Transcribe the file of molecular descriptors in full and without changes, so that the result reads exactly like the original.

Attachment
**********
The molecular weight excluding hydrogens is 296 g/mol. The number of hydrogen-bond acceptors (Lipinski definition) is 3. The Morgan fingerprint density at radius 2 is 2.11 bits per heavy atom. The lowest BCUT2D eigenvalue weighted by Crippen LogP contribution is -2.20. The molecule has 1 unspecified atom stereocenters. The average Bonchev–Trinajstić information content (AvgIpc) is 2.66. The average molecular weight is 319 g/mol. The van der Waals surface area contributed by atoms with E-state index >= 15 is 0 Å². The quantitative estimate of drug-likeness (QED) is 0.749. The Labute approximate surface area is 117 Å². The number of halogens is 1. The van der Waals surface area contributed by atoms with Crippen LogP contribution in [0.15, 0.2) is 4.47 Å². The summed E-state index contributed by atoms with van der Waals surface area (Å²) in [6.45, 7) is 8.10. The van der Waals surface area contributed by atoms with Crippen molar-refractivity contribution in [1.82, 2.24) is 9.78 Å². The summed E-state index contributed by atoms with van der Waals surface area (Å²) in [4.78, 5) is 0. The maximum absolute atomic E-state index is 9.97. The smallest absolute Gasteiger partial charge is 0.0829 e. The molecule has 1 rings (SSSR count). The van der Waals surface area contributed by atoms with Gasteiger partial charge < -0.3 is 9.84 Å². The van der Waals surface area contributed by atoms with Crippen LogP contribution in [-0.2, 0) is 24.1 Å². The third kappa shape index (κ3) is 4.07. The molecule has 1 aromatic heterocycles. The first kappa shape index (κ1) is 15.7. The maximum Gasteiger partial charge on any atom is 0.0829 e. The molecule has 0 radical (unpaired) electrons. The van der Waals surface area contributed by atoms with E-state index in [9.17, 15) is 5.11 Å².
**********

The molecular weight excluding hydrogens is 296 g/mol. The number of hydrogen-bond acceptors (Lipinski definition) is 3. The Morgan fingerprint density at radius 2 is 2.11 bits per heavy atom. The lowest BCUT2D eigenvalue weighted by Crippen LogP contribution is -2.20. The molecule has 1 unspecified atom stereocenters. The average Bonchev–Trinajstić information content (AvgIpc) is 2.66. The average molecular weight is 319 g/mol. The van der Waals surface area contributed by atoms with E-state index >= 15 is 0 Å². The quantitative estimate of drug-likeness (QED) is 0.749. The Labute approximate surface area is 117 Å². The number of halogens is 1. The van der Waals surface area contributed by atoms with Crippen LogP contribution in [0.15, 0.2) is 4.47 Å². The summed E-state index contributed by atoms with van der Waals surface area (Å²) in [6.45, 7) is 8.10. The van der Waals surface area contributed by atoms with Crippen molar-refractivity contribution in [1.82, 2.24) is 9.78 Å². The summed E-state index contributed by atoms with van der Waals surface area (Å²) in [4.78, 5) is 0. The maximum absolute atomic E-state index is 9.97. The smallest absolute Gasteiger partial charge is 0.0829 e. The molecule has 1 rings (SSSR count). The van der Waals surface area contributed by atoms with Gasteiger partial charge < -0.3 is 9.84 Å². The van der Waals surface area contributed by atoms with Crippen LogP contribution in [-0.2, 0) is 24.1 Å². The third kappa shape index (κ3) is 4.07. The molecule has 1 aromatic heterocycles. The first kappa shape index (κ1) is 15.7. The maximum Gasteiger partial charge on any atom is 0.0829 e. The molecule has 0 radical (unpaired) electrons. The van der Waals surface area contributed by atoms with E-state index in [9.17, 15) is 5.11 Å².